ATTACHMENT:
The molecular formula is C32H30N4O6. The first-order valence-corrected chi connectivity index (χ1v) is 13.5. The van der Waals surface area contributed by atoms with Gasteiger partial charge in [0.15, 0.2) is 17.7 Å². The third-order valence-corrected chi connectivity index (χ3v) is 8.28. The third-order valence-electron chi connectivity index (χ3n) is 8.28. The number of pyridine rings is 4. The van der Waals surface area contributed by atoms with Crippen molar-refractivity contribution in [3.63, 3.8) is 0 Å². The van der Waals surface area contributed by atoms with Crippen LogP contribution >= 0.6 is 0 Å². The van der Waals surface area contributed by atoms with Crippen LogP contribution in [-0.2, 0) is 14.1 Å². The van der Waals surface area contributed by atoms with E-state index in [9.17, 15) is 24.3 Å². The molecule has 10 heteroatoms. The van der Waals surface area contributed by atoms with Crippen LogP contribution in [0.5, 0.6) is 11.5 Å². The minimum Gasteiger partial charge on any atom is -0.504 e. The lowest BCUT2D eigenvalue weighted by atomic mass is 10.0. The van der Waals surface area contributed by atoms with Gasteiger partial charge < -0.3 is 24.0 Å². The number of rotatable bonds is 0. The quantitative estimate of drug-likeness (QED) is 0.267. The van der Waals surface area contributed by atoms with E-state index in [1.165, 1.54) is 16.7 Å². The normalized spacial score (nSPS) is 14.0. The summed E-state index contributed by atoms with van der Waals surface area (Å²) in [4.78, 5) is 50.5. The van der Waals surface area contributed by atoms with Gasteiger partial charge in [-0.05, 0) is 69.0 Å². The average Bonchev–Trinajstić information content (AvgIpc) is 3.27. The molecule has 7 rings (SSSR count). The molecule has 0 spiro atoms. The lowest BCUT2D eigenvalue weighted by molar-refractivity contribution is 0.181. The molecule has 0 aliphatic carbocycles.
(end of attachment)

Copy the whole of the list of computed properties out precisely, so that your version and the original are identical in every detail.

The molecular formula is C32H30N4O6. The first-order valence-corrected chi connectivity index (χ1v) is 13.5. The van der Waals surface area contributed by atoms with Gasteiger partial charge in [0.15, 0.2) is 17.7 Å². The third-order valence-corrected chi connectivity index (χ3v) is 8.28. The third-order valence-electron chi connectivity index (χ3n) is 8.28. The number of pyridine rings is 4. The van der Waals surface area contributed by atoms with Crippen molar-refractivity contribution in [3.63, 3.8) is 0 Å². The van der Waals surface area contributed by atoms with Crippen LogP contribution >= 0.6 is 0 Å². The van der Waals surface area contributed by atoms with Crippen LogP contribution in [-0.2, 0) is 14.1 Å². The van der Waals surface area contributed by atoms with E-state index in [9.17, 15) is 24.3 Å². The molecule has 10 heteroatoms. The van der Waals surface area contributed by atoms with Crippen LogP contribution in [0.5, 0.6) is 11.5 Å². The minimum Gasteiger partial charge on any atom is -0.504 e. The lowest BCUT2D eigenvalue weighted by atomic mass is 10.0. The van der Waals surface area contributed by atoms with Gasteiger partial charge < -0.3 is 24.0 Å². The number of rotatable bonds is 0. The quantitative estimate of drug-likeness (QED) is 0.267. The van der Waals surface area contributed by atoms with E-state index in [1.165, 1.54) is 16.7 Å². The normalized spacial score (nSPS) is 14.0. The summed E-state index contributed by atoms with van der Waals surface area (Å²) in [4.78, 5) is 50.5. The van der Waals surface area contributed by atoms with Gasteiger partial charge in [-0.05, 0) is 69.0 Å². The average Bonchev–Trinajstić information content (AvgIpc) is 3.27. The molecule has 7 rings (SSSR count). The molecule has 0 spiro atoms. The lowest BCUT2D eigenvalue weighted by molar-refractivity contribution is 0.181. The molecule has 0 aliphatic carbocycles.